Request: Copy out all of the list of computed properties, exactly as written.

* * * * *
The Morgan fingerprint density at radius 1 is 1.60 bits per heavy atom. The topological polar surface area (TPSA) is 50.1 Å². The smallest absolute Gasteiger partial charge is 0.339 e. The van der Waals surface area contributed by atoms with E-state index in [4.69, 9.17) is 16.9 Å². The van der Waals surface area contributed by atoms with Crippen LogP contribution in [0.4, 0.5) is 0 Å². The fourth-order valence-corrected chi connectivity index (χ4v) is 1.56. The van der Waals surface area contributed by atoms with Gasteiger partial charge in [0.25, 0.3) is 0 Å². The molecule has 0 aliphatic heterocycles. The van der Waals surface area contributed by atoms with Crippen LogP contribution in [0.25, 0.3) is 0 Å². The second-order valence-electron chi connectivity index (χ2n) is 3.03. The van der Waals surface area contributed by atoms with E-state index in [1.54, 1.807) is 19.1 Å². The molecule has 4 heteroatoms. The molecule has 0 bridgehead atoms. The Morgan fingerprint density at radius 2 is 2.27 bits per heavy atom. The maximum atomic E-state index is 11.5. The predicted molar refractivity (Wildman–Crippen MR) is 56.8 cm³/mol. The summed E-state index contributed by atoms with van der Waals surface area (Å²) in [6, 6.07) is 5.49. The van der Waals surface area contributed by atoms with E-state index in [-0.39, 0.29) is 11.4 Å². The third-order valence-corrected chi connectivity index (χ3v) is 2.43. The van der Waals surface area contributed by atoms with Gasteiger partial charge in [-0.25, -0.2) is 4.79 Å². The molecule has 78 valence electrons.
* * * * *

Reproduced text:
The Morgan fingerprint density at radius 1 is 1.60 bits per heavy atom. The topological polar surface area (TPSA) is 50.1 Å². The smallest absolute Gasteiger partial charge is 0.339 e. The van der Waals surface area contributed by atoms with E-state index in [4.69, 9.17) is 16.9 Å². The van der Waals surface area contributed by atoms with Crippen LogP contribution in [0.4, 0.5) is 0 Å². The fourth-order valence-corrected chi connectivity index (χ4v) is 1.56. The van der Waals surface area contributed by atoms with Gasteiger partial charge in [0.25, 0.3) is 0 Å². The molecule has 0 aliphatic heterocycles. The van der Waals surface area contributed by atoms with Crippen LogP contribution in [0.25, 0.3) is 0 Å². The second-order valence-electron chi connectivity index (χ2n) is 3.03. The van der Waals surface area contributed by atoms with E-state index in [1.54, 1.807) is 19.1 Å². The molecule has 4 heteroatoms. The molecule has 0 bridgehead atoms. The Morgan fingerprint density at radius 2 is 2.27 bits per heavy atom. The maximum atomic E-state index is 11.5. The predicted molar refractivity (Wildman–Crippen MR) is 56.8 cm³/mol. The summed E-state index contributed by atoms with van der Waals surface area (Å²) in [6, 6.07) is 5.49. The van der Waals surface area contributed by atoms with E-state index in [-0.39, 0.29) is 11.4 Å². The third-order valence-corrected chi connectivity index (χ3v) is 2.43. The van der Waals surface area contributed by atoms with Gasteiger partial charge in [-0.25, -0.2) is 4.79 Å². The molecule has 78 valence electrons.